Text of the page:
Hubbard is one of the fastest players in the college game, having clocked a 100-meter-dash time of 10.60 seconds. He ran rampant over Big 12 defenses last year, leading the FBS in rushing (2,094 yards). He was a big-play threat from any spot on the field, and the way Oklahoma State spreads the field helps him find plenty of open space. Not surprisingly, he recorded 15 rushes of 30-plus yards, also most in the FBS. The biggest stages on Hubbard’s schedule include a road game at Oklahoma and a home game against Texas. He’ll need to shine in both to stay in contention. Still, if there’s a running back who can pry the Heisman out of a quarterback’s hands, Hubbard is the best bet right now.
3. Sam Ehlinger, QB, Texas
Ehlinger lost an early chance to gain a foothold in the Heisman conversation when the Longhorns’ visit to face defending national champion LSU on Sept. 12 was canceled. Nevertheless, Ehlinger is a prolific dual-threat talent, amassing 4,326 yards of total offense in 2019 for the second-highest total in school history. He plays with a fearless –bordering on reckless, in fact — style, at once a headache to defenses and endearing to fans. A key hurdle to overcome, however, is that he lost his top two receivers from 2019 to the NFL draft (Collin Johnson, Devin Duvernay).
2. Justin Fields, QB, Ohio State
In his first year as a starter, on a new team, the former Georgia backup lit up the Big Ten in leading the Buckeyes to a College Football Playoff berth. He brings a dynamic skill set with a big-play arm — Fields averaged a robust 9.25 yards per attempt, ranking seventh among all FBS passers — and a rugged running style befitting a player of his size (6-3, 228, per school measurements). Playing for one of the game’s highest-profile programs won’t hurt his Heisman chances, either — OSU is going for its fourth straight Big Ten title and figures to contend for the CFP once again with Fields at the wheel. One of the few things that separate Fields and Trevor Lawrence as Heisman contenders is that Fields faces a tougher league in the Big Ten, which could sway voters. He’s also the only 2019 Heisman finalist returning to the college game — Fields finished third in the voting, behind 2020 No. 1 overall draft pick Joe Burrow and second-rounder Jalen Hurts.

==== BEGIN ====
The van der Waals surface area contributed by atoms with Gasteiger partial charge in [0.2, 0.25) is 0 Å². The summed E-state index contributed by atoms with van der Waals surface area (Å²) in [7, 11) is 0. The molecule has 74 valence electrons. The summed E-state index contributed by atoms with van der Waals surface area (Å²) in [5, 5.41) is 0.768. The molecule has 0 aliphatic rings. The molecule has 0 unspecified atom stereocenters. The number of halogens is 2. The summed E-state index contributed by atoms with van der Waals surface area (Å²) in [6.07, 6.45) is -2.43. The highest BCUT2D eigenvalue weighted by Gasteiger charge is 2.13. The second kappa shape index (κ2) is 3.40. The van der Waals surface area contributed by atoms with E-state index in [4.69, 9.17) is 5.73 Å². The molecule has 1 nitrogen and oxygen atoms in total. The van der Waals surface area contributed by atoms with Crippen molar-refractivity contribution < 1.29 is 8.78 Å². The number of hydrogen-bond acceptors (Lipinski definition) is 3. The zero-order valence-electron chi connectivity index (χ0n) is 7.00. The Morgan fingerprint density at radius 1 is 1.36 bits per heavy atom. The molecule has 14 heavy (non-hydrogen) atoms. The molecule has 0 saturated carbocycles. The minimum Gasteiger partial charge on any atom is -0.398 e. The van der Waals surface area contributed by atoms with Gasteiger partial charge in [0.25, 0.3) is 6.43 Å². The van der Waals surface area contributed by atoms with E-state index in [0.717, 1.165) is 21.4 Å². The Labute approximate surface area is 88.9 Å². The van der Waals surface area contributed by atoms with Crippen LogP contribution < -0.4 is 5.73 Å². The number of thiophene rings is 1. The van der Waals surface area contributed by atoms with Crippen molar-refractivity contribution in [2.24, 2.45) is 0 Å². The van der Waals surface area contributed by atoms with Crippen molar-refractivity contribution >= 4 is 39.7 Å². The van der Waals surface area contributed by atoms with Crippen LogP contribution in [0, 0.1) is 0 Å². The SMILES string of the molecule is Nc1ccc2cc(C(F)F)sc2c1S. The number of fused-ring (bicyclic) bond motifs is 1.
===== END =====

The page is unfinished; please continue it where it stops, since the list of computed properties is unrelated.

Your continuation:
1. Trevor Lawrence, QB, Clemson
Lawrence is the biggest star in the college game. Combine his outrageously talented arm with a 25-1 record as a Clemson starter (3-1 in the College Football Playoff with a 2018 national title), and you have the makings of front-runner Heisman status to enter the season. At 6-foot-6, he sees the field easily from the pocket but is a dangerous passer on the run, as well. He’ll have to navigate an inexperienced receiving corps that will be missing one of college football’s elite players at the position in Justyn Ross, who is out for the season after undergoing spinal surgery. Lawrence threw for 3,665 yards and 36 touchdowns last season, with no interceptions over his last eight starts. And he began stretching his rushing legs like never before in the CFP with 156 yards on 26 carries over two games. Lawrence finished seventh in the Heisman voting last year.
Follow Chase Goodbread on Twitter @ChaseGoodbread.